(3) Last-minute minor party candidates broke in favor of Ahmadinejad. There is plenty of precedent for third-party (and in this case, fourth-party) candidates to revert to one of the major candidates. U.S. readers, think of Nader supporters in the last two elections, who underperformed the opinion polls. And then there are undecided voters, who usually break against the incumbent in the U.S. but it’s not clear what would happen here.

I should emphasize that Tehran is not representative of the entire nation. It is notably more pro-Moussavi, which can account in part for the public anger there. In fact, if the 16-point discrepancy were corrected nationwide it would still not be enough to alter the overall outcome.

Iranians and other knowledgeable observers, please comment.

Tags: Politics

13 Comments so far ↓

  • David Shor

    It could be that we are dealing with different definitions of Tehran. The polls could be referring to Tehran, Tehran(تهران ), where Mousavi supposedly got 52.65% of the vote. Kind of like the difference between Tokyo(A large province that includes far off islands 1000 km away), and central Tokyo(the 23 wards that used to make up the city of Tokyo).

    If they were just polling Tehran, Tehran, that would explain the numerical discrepancy. Luckily, most Iranian polls were done by think-tanks that released hefty PDFs that might explain these things. If not, a quick email might sort things out.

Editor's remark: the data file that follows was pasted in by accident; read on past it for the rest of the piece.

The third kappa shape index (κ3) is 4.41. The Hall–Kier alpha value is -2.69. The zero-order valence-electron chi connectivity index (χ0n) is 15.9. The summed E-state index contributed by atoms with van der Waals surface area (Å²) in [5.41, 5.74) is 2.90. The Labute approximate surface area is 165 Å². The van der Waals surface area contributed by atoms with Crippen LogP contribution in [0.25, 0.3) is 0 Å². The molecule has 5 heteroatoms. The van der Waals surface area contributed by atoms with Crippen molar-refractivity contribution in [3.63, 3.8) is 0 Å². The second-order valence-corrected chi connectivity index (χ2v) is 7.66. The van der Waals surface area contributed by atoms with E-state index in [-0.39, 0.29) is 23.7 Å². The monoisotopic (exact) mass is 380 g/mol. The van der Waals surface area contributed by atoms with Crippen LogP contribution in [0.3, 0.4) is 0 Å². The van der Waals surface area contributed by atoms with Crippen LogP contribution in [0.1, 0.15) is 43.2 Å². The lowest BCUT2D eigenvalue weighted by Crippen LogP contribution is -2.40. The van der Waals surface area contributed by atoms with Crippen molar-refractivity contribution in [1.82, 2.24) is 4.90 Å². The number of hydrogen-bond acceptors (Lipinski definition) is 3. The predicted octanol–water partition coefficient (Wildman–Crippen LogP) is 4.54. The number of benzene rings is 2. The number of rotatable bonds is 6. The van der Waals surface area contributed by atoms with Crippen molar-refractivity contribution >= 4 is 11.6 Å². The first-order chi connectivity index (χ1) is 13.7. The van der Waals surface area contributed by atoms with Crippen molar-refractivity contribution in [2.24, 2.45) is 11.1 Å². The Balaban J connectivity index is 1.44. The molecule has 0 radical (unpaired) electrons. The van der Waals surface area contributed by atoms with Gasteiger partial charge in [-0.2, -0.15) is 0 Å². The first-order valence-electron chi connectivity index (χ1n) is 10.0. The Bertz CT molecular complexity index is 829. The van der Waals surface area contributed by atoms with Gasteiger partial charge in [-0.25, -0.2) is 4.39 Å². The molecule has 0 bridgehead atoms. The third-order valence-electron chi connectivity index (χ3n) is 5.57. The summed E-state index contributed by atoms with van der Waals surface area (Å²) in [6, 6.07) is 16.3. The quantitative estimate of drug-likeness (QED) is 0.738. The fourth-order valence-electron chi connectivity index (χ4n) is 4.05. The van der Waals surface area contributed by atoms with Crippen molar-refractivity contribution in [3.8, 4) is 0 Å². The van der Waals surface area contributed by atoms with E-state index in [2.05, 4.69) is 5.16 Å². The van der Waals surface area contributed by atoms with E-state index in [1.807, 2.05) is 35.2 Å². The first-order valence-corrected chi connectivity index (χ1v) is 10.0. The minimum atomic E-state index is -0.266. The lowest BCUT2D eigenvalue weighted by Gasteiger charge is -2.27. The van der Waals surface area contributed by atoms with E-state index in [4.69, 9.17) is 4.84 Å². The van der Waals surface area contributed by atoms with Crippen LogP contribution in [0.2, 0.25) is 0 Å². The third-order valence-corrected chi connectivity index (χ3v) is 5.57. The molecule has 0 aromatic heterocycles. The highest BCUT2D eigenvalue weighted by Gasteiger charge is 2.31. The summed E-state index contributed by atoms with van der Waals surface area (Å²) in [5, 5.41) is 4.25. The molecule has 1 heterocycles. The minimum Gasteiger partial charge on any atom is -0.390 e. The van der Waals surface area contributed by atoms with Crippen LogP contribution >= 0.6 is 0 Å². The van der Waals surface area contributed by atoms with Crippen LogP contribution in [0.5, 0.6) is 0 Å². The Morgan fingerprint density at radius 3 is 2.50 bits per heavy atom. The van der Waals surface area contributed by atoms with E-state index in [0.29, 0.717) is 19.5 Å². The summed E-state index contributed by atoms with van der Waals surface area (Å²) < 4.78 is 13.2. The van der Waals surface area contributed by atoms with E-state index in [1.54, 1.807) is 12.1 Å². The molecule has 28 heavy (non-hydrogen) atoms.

• David Shor

    Not to spam, but I’ve posted some commentary on this post at http://stochasticdemocracy.blogspot.com/2009/06/more-iran-coverage.html .

    If I can ask a dumber statistical question, how would one construct confidence intervals using MAD-SEM assuming normally distributed data?

    I’d assume that a 95% confidence interval would be 1.96*σ~1.96*(1.48*MAD), but it’s early in this time zone, and the intervals seem too wide to pass a sanity test.

  • Mohammad

    Thanks very much for your note. Of course I’m not a student of Statisitcs, but I want to mention another point which shows why official results in Tehran are unbelievable. In Tehran Monday’s protest, there were at least 1,500,000 people in streets. (Various agencies estimated the population between 1.5m to 3.5m). I should mention that many people did not come to Azadi st. because they were afraid of police and the MOI emphasized that we are not permitted to come to streets. On the other hand, the announced that Mousavi has 2,100,000 votes in Tehran. It’s really funny! When at least 1.5m people came to streets, there is no doubt that he had much more than 2.1m votes. Don’t forget that they killed 8 people in Azadi because they did not want to see these huge population again.

  • Mohammad

    I should also include two points.
    Firstly, would you please tell me your idea about this pre election polling?

    http://www.terrorfreetomorrow.org/upimagestft/TFT%20Iran%20Survey%20Report%200609.pdf

    secondly, it’s very important to notice that most polling expect 28m to 35m of people to vote in recent election. However, around 40m vote in this election which, in my viewpoint, was a strong reason why people vote for mousavi (It’s clear that when we want a reformer, we vote more). I cannot believe that 26 percent more than 2005 election vote, because they want Ahmadinejaad.

  • Sam Wang

    Mohammad (3:41 am), that’s an interesting point. But to be honest, I don’t necessarily think your observation proves the point. One problem is that a crowd that large is extremely hard to estimate. If Tehran was approximately split between Ahmadinejad and Moussavi, Moussavi supporters would feel numerous – and therefore suspect fraud. However, I agree in general that the protests will end up telling a story that these polls do not.